This Week's Story

Egypt is battered with plagues in a deadlock between a stubborn pharaoh and Moses.

This Week’s Story relives American history and the Bible through brief inspiring stories presented on mp3 audio recordings and text for reading.

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“God, why do you mistreat your people?  Since you sent me to help the Hebrews, their lives are worse.  Why did you send me?”

“Moses, I haven’t forgotten my promises to them. I see their spirits broken by circumstances they can’t change.

“Give them this message, ‘I, the Lord God Almighty, will set you free. I will show power and judgment.  You will know that it is I who is rescuing you and taking you to the land I promised you.’”

When Moses delivered the message, the people said, “Stop bothering us with words that mean nothing.”

God told Moses, “Return to Pharaoh and tell him again to let the Hebrews leave Egypt.”

“If my people won’t listen to me, surely Pharaoh won’t.”

“Moses, go with your brother Aaron, as your speaker.  Don’t expect mercy from Pharoah. I will make him refuse to agree with you and I will bring judgment upon the Egyptians.  Then they will let your people go and they will recognize that I am God.

All happened as God said.  He sent plagues.  The first three wreaked shock among both the Egyptians and Hebrews.  The Nile River and water supplies turned into blood.  Fish died. The air stank of death.  In the second plague frogs blanketed the ground. No walker could escape crushing them. Pharaoh told Moses, “Pray to your god to get rid of the frogs.  Then your people can go into the desert for a religious service, but they must return.”

“I will do as you ask,” Moses replied, “so you will know that no one is as powerful as the Lord our God.”

The frogs died and lay in heaps. Again the air stank with death. Pharaoh refused to keep his word and the next plague struck.  Gnats, so tiny the people could scarcely see them, swarmed into the land in massive clouds.  Pharaoh remained hard.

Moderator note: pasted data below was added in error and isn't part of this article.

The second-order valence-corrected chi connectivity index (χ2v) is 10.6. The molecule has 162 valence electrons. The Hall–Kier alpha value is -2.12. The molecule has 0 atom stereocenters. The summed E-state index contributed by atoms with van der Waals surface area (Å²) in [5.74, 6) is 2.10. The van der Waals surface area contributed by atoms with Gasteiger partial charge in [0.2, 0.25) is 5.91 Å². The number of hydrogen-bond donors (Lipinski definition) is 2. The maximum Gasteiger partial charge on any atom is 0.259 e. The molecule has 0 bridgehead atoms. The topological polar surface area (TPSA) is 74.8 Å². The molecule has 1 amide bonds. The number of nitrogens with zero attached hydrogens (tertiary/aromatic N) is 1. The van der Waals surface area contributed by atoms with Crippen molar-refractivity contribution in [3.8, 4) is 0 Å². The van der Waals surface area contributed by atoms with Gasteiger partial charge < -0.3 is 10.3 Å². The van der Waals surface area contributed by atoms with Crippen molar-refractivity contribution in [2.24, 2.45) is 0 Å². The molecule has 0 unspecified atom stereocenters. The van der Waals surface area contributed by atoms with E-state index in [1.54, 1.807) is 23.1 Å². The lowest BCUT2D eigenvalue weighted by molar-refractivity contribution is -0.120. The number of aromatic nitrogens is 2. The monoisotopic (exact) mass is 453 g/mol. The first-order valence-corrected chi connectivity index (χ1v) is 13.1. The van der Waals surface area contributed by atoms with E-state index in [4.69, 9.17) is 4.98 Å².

Flies came filling the air throughout Egypt with filth, but not in Goshen, where the Hebrews lived.  The Egyptians panicked.  Pharaoh informed Moses, “Your people can have their service here, but not out in the desert.”

“No,” Moses said, “The Egyptians would despise what we do.”

They negotiated. The flies disappeared, but Pharaoh refused to let the Hebrews go.  More plagues followed. Herds of Egyptian animals began to die. Boils followed.  The bodies of Egyptians were covered with large sore bumps caused by infection deep in their skin.  Pharaoh paid no attention to the suffering of his people.

God said to Moses, “Tell Pharaoh, ‘I could have sent a plague that would have killed all of you, but I wanted you to recognize me.  Instead you keep the Hebrews as your slaves and force them to live in Egypt.

“’Tomorrow I will send a hailstorm worse than any in the history of Egypt.  Order your servants and animals to go for cover, or all of them will die.”

Some of Pharaoh’s officials followed the advice.  Some ignored it.  Thunder, hail, and lightning came as predicted.

Pharaoh had a brief change of heart and then determined, “No Hebrew will compel me to do anything against my will.  A plague of locusts followed, then three days of horror with total darkness.  Pharaoh tried to negotiate terms, became furious, and yelled at Moses, “Get out of my palace.  I do not want to see you again.  If I do, you will die.”

Moses stated, “As you will.  I will never see you again.”

This is Barbara Steiner with a famous Bible story from Exodus, which was recorded approximately 3,400 years ago.

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